In both low and high income majority-Black communities, traditional bank branches are 50 percent more likely to close than in white communities. The result is that nearly 50 percent of Black Americans are unbanked or underbanked, and many pay more than $2,000 in fees associated with subprime financial institutions. Over their lifetime, those fees can add up to as much as two years of annual income for the average Black family.

The U.S. Postal Service can and should meet this crisis by providing competitive, low-cost financial services to help advance economic equality. We call on President Biden to appoint new members to the Postal Board of Governors so that the Post Office can do the work of providing essential services to every American.

Fair Housing

Across the country, millions of people are living in communities of concentrated poverty, including 26 percent of all Black children. The Biden administration should again implement the 2015 Affirmatively Furthering Fair Housing rule, which required localities that receive federal funds for housing to investigate and address barriers to fair housing and patterns or practices that promote bias. In 1980, the average Black person lived in a neighborhood that was 62 percent Black and 31 percent white. By 2010, the average Black person's neighborhood was 48 percent Black and 34 percent white. Reinstating the Obama-era Fair Housing Rule will combat this ongoing segregation and set us on a path to true integration.

Congress should also pass the American Housing and Economic Mobility Act, or a similar measure, to finally redress the legacy of redlining and break down the walls of segregation once and for all.

Broadband Access

To realize broadband's potential to benefit our democracy and connect us to one another, all people in the United States must have equal access and broadband must be made affordable for the most vulnerable. Yet today, 15 percent of American households with school-age children do not have subscriptions to any form of broadband, including one-quarter of Black households (an additional 23 percent of African Americans are “smartphone-only" internet users, meaning they lack traditional home broadband service but do own a smartphone, which is insufficient to attend class, do homework, or apply for a job). The Biden administration, Federal Communications Commission, and Congress must develop and implement plans to increase funding for broadband to expand universal access.

Enhanced, Refundable Child Tax Credits

The United States faces a crisis of child poverty. Seventeen percent of all American children are impoverished — a rate higher than not just peer nations like Canada and the U.K., but Mexico and Russia as well. Currently, more than 50 percent of Black and Latinx children in the U.S. do not qualify for the full benefit, compared to 23 percent of white children, and nearly one in five Black children do not receive any credit at all.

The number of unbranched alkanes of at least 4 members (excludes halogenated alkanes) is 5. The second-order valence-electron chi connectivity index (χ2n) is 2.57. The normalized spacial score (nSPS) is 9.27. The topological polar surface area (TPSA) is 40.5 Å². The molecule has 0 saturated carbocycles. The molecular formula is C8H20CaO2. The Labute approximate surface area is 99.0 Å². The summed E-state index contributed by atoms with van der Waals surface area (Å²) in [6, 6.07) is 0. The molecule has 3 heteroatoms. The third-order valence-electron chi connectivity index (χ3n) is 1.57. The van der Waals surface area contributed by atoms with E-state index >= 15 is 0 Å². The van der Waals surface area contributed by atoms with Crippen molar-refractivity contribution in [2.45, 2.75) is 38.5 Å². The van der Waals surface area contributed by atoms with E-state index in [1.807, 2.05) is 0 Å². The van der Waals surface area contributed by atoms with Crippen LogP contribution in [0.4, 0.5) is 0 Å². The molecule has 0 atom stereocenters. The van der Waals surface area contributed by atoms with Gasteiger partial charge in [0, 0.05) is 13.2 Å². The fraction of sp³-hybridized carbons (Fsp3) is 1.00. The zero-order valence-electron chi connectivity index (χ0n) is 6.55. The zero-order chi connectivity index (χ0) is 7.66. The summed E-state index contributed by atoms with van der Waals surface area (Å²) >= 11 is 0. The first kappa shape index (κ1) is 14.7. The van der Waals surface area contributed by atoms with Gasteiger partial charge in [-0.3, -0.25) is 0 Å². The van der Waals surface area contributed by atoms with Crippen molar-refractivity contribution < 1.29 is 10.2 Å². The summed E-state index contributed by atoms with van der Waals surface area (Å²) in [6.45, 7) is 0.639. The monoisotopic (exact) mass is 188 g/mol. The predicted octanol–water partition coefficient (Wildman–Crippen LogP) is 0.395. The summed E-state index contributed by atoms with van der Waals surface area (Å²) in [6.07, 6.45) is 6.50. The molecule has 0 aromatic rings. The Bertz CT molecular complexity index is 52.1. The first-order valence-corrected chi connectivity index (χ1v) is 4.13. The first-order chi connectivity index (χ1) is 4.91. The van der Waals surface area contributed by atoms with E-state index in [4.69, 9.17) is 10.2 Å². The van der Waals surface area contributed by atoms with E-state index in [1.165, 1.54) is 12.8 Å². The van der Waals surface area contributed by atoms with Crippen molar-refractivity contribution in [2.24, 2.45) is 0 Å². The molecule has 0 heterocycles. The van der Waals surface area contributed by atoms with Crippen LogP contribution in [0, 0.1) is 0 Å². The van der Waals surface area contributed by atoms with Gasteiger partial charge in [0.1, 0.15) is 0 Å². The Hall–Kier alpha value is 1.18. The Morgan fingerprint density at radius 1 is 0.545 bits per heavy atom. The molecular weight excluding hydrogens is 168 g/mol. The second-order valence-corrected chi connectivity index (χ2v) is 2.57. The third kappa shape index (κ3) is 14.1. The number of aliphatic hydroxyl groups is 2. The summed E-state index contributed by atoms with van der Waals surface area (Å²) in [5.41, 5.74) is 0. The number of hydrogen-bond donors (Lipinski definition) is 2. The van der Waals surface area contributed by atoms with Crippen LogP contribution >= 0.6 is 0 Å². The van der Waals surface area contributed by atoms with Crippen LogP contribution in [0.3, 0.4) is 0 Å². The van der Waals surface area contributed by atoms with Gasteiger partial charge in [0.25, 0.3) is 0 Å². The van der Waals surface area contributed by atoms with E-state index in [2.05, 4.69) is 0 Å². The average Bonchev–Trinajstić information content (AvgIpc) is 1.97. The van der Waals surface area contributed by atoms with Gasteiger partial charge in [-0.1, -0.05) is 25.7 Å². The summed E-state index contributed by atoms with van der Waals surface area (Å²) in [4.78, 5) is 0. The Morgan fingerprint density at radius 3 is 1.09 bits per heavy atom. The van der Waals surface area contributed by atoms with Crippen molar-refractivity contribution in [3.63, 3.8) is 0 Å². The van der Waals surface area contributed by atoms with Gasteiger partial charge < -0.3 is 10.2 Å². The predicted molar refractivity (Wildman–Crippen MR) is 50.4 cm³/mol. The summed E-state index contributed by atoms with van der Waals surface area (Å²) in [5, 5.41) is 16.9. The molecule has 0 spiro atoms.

To combat this crisis, President Biden and Congress should enhance the child tax credit and make it fully refundable. If we enhance the child tax credit, we can cut child poverty by 40 percent and instantly lift over 50 percent of Black children out of poverty.

Reparations

We cannot repair harms that we have not fully diagnosed. We must commit to a thorough examination of the impact of the legacy of chattel slavery on racial inequality today. In 2021, Congress must pass H.R. 40, which would establish a commission to study reparations and make recommendations for Black Americans.

The Long View

For the past century, the ACLU has fought for racial justice in legislatures and in courts, including through several landmark Supreme Court cases. While the court has not always ruled in favor of racial justice, incremental wins throughout history have helped to chip away at different forms of racism such as school segregation ( Brown v. Board), racial bias in the criminal legal system (Powell v. Alabama, i.e. the Scottsboro Boys), and marriage inequality (Loving v. Virginia). While these landmark victories initiated necessary reforms, they were only a starting point.

Systemic racism continues to pervade the lives of Black people through voter suppression, lack of financial services, housing discrimination, and other areas. More than anything, doing this work has taught the ACLU that we must fight on every front in order to overcome our country's legacies of racism. That is what our Systemic Equality agenda is all about.

In the weeks ahead, we will both expand on our views of why these campaigns are crucial to systemic equality and signal the path this country must take. We will also dive into our work to build organizing, advocacy, and legal power in the South — a region with a unique history of racial oppression and violence alongside a rich history of antiracist organizing and advocacy. We are committed to four principles throughout this campaign: reconciliation, access, prosperity, and empowerment. We hope that our actions can meet our ambition to, as Dr. King said, lead this nation to live out the true meaning of its creed.

What you can do:
Take the pledge: Systemic Equality Agenda